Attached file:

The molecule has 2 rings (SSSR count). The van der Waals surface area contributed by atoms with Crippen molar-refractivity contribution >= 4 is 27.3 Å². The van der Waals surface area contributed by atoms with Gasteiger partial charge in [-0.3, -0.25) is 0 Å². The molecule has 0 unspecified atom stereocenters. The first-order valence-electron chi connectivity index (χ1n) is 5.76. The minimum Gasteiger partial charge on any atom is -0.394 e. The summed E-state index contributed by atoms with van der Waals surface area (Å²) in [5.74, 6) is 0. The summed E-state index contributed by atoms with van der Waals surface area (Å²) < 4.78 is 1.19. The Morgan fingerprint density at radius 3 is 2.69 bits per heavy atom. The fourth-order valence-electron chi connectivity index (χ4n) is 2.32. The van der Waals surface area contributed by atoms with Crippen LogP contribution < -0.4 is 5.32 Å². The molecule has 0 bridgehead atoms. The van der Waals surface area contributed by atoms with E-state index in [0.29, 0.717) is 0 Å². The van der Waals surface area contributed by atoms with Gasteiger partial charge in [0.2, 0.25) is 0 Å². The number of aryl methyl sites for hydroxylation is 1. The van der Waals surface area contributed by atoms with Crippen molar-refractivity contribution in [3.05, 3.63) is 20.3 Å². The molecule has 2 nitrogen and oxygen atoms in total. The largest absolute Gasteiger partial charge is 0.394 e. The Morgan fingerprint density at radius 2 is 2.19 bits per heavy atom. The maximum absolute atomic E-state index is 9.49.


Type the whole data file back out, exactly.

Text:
The molecule has 2 rings (SSSR count). The van der Waals surface area contributed by atoms with Crippen molar-refractivity contribution >= 4 is 27.3 Å². The van der Waals surface area contributed by atoms with Gasteiger partial charge in [-0.3, -0.25) is 0 Å². The molecule has 0 unspecified atom stereocenters. The first-order valence-electron chi connectivity index (χ1n) is 5.76. The minimum Gasteiger partial charge on any atom is -0.394 e. The summed E-state index contributed by atoms with van der Waals surface area (Å²) in [5.74, 6) is 0. The summed E-state index contributed by atoms with van der Waals surface area (Å²) < 4.78 is 1.19. The Morgan fingerprint density at radius 3 is 2.69 bits per heavy atom. The fourth-order valence-electron chi connectivity index (χ4n) is 2.32. The van der Waals surface area contributed by atoms with Crippen LogP contribution < -0.4 is 5.32 Å². The molecule has 0 bridgehead atoms. The van der Waals surface area contributed by atoms with E-state index in [0.29, 0.717) is 0 Å². The van der Waals surface area contributed by atoms with Gasteiger partial charge in [0.2, 0.25) is 0 Å². The number of aryl methyl sites for hydroxylation is 1. The van der Waals surface area contributed by atoms with Crippen molar-refractivity contribution in [3.05, 3.63) is 20.3 Å². The molecule has 2 nitrogen and oxygen atoms in total. The largest absolute Gasteiger partial charge is 0.394 e. The Morgan fingerprint density at radius 2 is 2.19 bits per heavy atom. The maximum absolute atomic E-state index is 9.49.